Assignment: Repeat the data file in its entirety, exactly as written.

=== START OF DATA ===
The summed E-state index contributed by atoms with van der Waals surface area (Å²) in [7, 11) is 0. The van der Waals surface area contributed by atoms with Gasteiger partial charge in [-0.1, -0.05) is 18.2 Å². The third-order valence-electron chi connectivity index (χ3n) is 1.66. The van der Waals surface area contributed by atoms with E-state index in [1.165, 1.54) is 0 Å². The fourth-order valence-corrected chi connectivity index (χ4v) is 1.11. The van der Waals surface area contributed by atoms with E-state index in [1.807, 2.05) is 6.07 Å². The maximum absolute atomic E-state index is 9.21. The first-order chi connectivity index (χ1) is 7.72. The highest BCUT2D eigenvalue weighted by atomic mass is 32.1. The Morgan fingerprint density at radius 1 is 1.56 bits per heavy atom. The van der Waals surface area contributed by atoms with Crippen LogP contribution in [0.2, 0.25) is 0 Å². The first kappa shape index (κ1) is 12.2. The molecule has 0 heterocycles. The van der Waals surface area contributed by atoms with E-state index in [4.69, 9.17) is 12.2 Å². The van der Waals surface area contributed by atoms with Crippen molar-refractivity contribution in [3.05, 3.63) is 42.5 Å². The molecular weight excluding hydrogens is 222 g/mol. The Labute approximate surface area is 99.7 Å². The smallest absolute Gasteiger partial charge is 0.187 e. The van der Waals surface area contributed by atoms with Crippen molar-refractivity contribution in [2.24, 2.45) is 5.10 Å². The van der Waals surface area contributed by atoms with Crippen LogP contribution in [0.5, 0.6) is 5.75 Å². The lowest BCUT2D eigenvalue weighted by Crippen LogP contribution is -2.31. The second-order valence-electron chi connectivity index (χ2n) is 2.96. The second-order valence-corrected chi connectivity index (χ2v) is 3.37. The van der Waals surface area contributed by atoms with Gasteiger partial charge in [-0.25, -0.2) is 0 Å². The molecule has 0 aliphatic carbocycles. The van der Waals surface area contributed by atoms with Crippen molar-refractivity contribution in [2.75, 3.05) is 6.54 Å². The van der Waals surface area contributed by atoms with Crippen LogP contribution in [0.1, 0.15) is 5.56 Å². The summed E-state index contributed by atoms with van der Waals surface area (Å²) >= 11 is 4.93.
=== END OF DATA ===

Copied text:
The summed E-state index contributed by atoms with van der Waals surface area (Å²) in [7, 11) is 0. The van der Waals surface area contributed by atoms with Gasteiger partial charge in [-0.1, -0.05) is 18.2 Å². The third-order valence-electron chi connectivity index (χ3n) is 1.66. The van der Waals surface area contributed by atoms with E-state index in [1.165, 1.54) is 0 Å². The fourth-order valence-corrected chi connectivity index (χ4v) is 1.11. The van der Waals surface area contributed by atoms with E-state index in [1.807, 2.05) is 6.07 Å². The maximum absolute atomic E-state index is 9.21. The first-order chi connectivity index (χ1) is 7.72. The highest BCUT2D eigenvalue weighted by atomic mass is 32.1. The Morgan fingerprint density at radius 1 is 1.56 bits per heavy atom. The van der Waals surface area contributed by atoms with Crippen LogP contribution in [0.2, 0.25) is 0 Å². The first kappa shape index (κ1) is 12.2. The molecule has 0 heterocycles. The van der Waals surface area contributed by atoms with E-state index in [4.69, 9.17) is 12.2 Å². The van der Waals surface area contributed by atoms with Crippen molar-refractivity contribution in [3.05, 3.63) is 42.5 Å². The molecular weight excluding hydrogens is 222 g/mol. The Labute approximate surface area is 99.7 Å². The smallest absolute Gasteiger partial charge is 0.187 e. The van der Waals surface area contributed by atoms with Crippen molar-refractivity contribution in [2.24, 2.45) is 5.10 Å². The van der Waals surface area contributed by atoms with Crippen LogP contribution in [0.5, 0.6) is 5.75 Å². The lowest BCUT2D eigenvalue weighted by Crippen LogP contribution is -2.31. The second-order valence-electron chi connectivity index (χ2n) is 2.96. The second-order valence-corrected chi connectivity index (χ2v) is 3.37. The van der Waals surface area contributed by atoms with Gasteiger partial charge in [-0.25, -0.2) is 0 Å². The molecule has 0 aliphatic carbocycles. The van der Waals surface area contributed by atoms with Crippen molar-refractivity contribution in [2.75, 3.05) is 6.54 Å². The van der Waals surface area contributed by atoms with Crippen LogP contribution in [0.1, 0.15) is 5.56 Å². The summed E-state index contributed by atoms with van der Waals surface area (Å²) >= 11 is 4.93.